Dismiss Notice
Join Physics Forums Today!
The friendliest, high quality science and math community on the planet! Everyone who loves science is here!

What does cold hydrogen gas emit at 1420 MHz?

  1. Jan 30, 2016 #1
    I just read Paul Davies book The Eerie Silence. In The Eerie Silence, Paul Davies asserts that the radio astronomers looking for radio signals from extraterrestrial civilizations search for radio signals at the frequency 1420 MHz because that is the emission frequency for cold hydrogen gas. What does cold hydrogen gas emit at 1420 Mhz?
     
  2. jcsd
  3. Jan 30, 2016 #2

    blue_leaf77

    User Avatar
    Science Advisor
    Homework Helper

    What hydrogen gas emits at 1420 MHz is electromagnetic radiation at 1420 MHz.
    This frequency corresponds to the transition between the splitted ground state due to hyperfine structure.
     
  4. Jan 30, 2016 #3
    Why does hydrogen gas emit electromagnetic radiation at all?
     
  5. Jan 30, 2016 #4

    blue_leaf77

    User Avatar
    Science Advisor
    Homework Helper

    There are three main types of interaction between bound state electrons and photons: absorption, stimulated emission, and spontaneous emission. The first one involves annihilation of a photon to raise the electron state to a higher level. The last two, opposite to the first one, involve creation of a photon by decreasing the state of an electron to a lower level, and eventually to end up in the ground state.

    When an atom is already in the ground state it won't emit photons/EM radiation no matter how. If it's not in the ground state, it will emit EM radiation through spontaneous or stimulated emission. Spontaneous emission is actually a quantum electrodynamics effect which describes the interaction between electron and the vacuum field. Stimulated emission is a form of perturbation experienced by an atom when an already existing EM radiation disturbs an atom in an excited state.
     
  6. Jan 30, 2016 #5
    So is the electromagnetic radiation that cold hydrogen gas emits a stream of photons, or is the electromagnetic radiation that cold hydrogen gas emits an electromagnetic wave?
     
  7. Jan 31, 2016 #6

    blue_leaf77

    User Avatar
    Science Advisor
    Homework Helper

    First, in the loose sense, a "stream" of photons is kind of equivalent to an electromagnetic radiation. Second, the thing which is emitting is the hydrogen atom, not the electromagnetic radiation. Electromagnetic radiation, which is the synonym of electromagnetic wave, is what the atom emits.
     
  8. Jan 31, 2016 #7

    Borek

    User Avatar

    Staff: Mentor

    Both. Have you heard about https://en.wikipedia.org/wiki/Wave–particle_duality?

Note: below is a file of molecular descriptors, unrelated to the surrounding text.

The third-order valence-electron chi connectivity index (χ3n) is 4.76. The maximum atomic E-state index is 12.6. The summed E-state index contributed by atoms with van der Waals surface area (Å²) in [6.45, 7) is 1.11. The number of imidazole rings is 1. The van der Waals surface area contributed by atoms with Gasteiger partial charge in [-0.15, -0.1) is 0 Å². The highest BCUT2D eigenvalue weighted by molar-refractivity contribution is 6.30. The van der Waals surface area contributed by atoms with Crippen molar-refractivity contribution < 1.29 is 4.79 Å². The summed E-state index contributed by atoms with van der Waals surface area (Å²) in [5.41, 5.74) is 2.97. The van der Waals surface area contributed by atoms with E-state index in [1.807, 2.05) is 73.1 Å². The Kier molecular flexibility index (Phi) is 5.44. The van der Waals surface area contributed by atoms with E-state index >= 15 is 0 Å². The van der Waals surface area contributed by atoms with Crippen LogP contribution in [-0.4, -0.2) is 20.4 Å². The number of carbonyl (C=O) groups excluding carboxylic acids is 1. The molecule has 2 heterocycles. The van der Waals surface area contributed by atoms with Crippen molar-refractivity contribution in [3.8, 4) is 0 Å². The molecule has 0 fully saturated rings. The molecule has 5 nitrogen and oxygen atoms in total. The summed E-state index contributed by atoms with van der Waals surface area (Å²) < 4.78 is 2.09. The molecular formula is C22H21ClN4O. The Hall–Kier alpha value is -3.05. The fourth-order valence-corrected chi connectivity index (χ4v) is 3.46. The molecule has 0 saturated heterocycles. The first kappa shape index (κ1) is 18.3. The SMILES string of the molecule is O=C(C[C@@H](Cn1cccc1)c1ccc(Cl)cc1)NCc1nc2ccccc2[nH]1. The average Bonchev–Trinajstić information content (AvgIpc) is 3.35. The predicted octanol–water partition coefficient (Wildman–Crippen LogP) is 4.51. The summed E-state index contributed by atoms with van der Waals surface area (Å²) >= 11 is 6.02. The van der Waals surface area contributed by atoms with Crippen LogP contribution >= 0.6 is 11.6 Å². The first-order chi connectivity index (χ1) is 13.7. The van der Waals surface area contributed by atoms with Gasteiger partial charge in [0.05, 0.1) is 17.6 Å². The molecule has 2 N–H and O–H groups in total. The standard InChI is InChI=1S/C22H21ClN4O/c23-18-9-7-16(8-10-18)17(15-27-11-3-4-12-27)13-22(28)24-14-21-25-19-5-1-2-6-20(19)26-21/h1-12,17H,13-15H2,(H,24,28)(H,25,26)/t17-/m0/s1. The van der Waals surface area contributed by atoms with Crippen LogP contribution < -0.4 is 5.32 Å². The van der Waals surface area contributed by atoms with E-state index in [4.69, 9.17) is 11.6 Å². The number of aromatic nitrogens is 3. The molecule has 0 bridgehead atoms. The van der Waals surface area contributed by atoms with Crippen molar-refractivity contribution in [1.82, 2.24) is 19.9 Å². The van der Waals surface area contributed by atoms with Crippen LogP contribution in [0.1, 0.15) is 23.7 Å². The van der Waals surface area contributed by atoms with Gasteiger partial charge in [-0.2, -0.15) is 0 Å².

9. Jan 31, 2016 #8
    Blueleaf and Borek, your posts are very informative.

    Does 1420 MHz mean a frequency 1420 cycles per second?

    When cold hydrogen gas emits electromagnetic radiation at 1420 MHz, how are the cycles measured? Do they measure the frequency from the crest of one electromagnetic wave to the next crest?
     
  10. Jan 31, 2016 #9

    blue_leaf77

    User Avatar
    Science Advisor
    Homework Helper

    Yes.
    I guess astronomers use radio telescope to detect 21 cm line. I don't really know how this equipment exactly works though, so you should probably google this term or start another thread in astronomy and cosmology section of this forum.
     
  11. Jan 31, 2016 #10
    Blueleaf, what is the significance of 21 cm?
     
  12. Jan 31, 2016 #11

    blue_leaf77

    User Avatar
    Science Advisor
    Homework Helper

    That's the wavelength of EM radiation of frequency 1420 MHz. As far as I know it's used to map the distribution of hydrogen-rich area with low to moderate density in space.
     
  13. Jan 31, 2016 #12
  14. Jan 31, 2016 #13

    blue_leaf77

    User Avatar
    Science Advisor
    Homework Helper

    Ah, I was careless in post #9. Yeah, it should be what scanvas said.
     
  15. Jan 31, 2016 #14
    Is 1420 MHz the same as 1.42 billion cycles per second?
     
  16. Jan 31, 2016 #15

    Borek

    User Avatar

    Staff: Mentor

    M stands for million, G stands for billion (at least in some languages :rolleyes:). So yes, that's correct (in some languages at least).
     
  17. Jan 31, 2016 #16

    russ_watters

    User Avatar

    Staff: Mentor

    Hz is the unit Herz, which is cycles per second. The M stands for "mega", which means million.
     
  18. Jan 31, 2016 #17
    I sure learn a lot of new stuff at physicsforums. God bless this website!
     
Know someone interested in this topic? Share this thread via Reddit, Google+, Twitter, or Facebook




Similar Discussions: What does cold hydrogen gas emit at 1420 MHz?
  1. Hydrogen Gas (Replies: 6)

  2. Color of hydrogen gas (Replies: 2)

Loading...